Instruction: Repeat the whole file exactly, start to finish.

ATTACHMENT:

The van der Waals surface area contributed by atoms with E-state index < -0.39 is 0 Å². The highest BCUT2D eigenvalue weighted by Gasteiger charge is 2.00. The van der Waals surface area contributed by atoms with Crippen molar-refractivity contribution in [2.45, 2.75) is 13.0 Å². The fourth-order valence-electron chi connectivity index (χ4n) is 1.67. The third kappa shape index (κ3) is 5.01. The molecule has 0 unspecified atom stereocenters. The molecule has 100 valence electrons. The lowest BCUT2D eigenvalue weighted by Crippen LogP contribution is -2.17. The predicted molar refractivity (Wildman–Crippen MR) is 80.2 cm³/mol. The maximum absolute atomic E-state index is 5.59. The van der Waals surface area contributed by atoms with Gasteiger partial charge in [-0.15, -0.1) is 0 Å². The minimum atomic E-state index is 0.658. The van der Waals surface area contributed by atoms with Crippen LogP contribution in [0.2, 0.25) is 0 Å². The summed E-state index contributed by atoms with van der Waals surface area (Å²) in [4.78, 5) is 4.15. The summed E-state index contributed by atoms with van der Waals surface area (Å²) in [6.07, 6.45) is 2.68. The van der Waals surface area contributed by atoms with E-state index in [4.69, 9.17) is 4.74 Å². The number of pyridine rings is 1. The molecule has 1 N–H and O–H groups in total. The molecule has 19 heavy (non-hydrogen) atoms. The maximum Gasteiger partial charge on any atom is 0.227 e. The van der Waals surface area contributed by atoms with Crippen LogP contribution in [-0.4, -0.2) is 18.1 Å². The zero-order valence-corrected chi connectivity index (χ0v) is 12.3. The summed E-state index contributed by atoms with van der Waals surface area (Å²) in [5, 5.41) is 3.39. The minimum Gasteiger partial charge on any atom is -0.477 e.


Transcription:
The van der Waals surface area contributed by atoms with E-state index < -0.39 is 0 Å². The highest BCUT2D eigenvalue weighted by Gasteiger charge is 2.00. The van der Waals surface area contributed by atoms with Crippen molar-refractivity contribution in [2.45, 2.75) is 13.0 Å². The fourth-order valence-electron chi connectivity index (χ4n) is 1.67. The third kappa shape index (κ3) is 5.01. The molecule has 0 unspecified atom stereocenters. The molecule has 100 valence electrons. The lowest BCUT2D eigenvalue weighted by Crippen LogP contribution is -2.17. The predicted molar refractivity (Wildman–Crippen MR) is 80.2 cm³/mol. The maximum absolute atomic E-state index is 5.59. The van der Waals surface area contributed by atoms with Gasteiger partial charge in [-0.15, -0.1) is 0 Å². The minimum atomic E-state index is 0.658. The van der Waals surface area contributed by atoms with Crippen LogP contribution in [0.2, 0.25) is 0 Å². The summed E-state index contributed by atoms with van der Waals surface area (Å²) in [4.78, 5) is 4.15. The summed E-state index contributed by atoms with van der Waals surface area (Å²) in [6.07, 6.45) is 2.68. The van der Waals surface area contributed by atoms with E-state index in [4.69, 9.17) is 4.74 Å². The number of pyridine rings is 1. The molecule has 1 N–H and O–H groups in total. The molecule has 19 heavy (non-hydrogen) atoms. The maximum Gasteiger partial charge on any atom is 0.227 e. The van der Waals surface area contributed by atoms with Crippen LogP contribution in [-0.4, -0.2) is 18.1 Å². The zero-order valence-corrected chi connectivity index (χ0v) is 12.3. The summed E-state index contributed by atoms with van der Waals surface area (Å²) in [5, 5.41) is 3.39. The minimum Gasteiger partial charge on any atom is -0.477 e.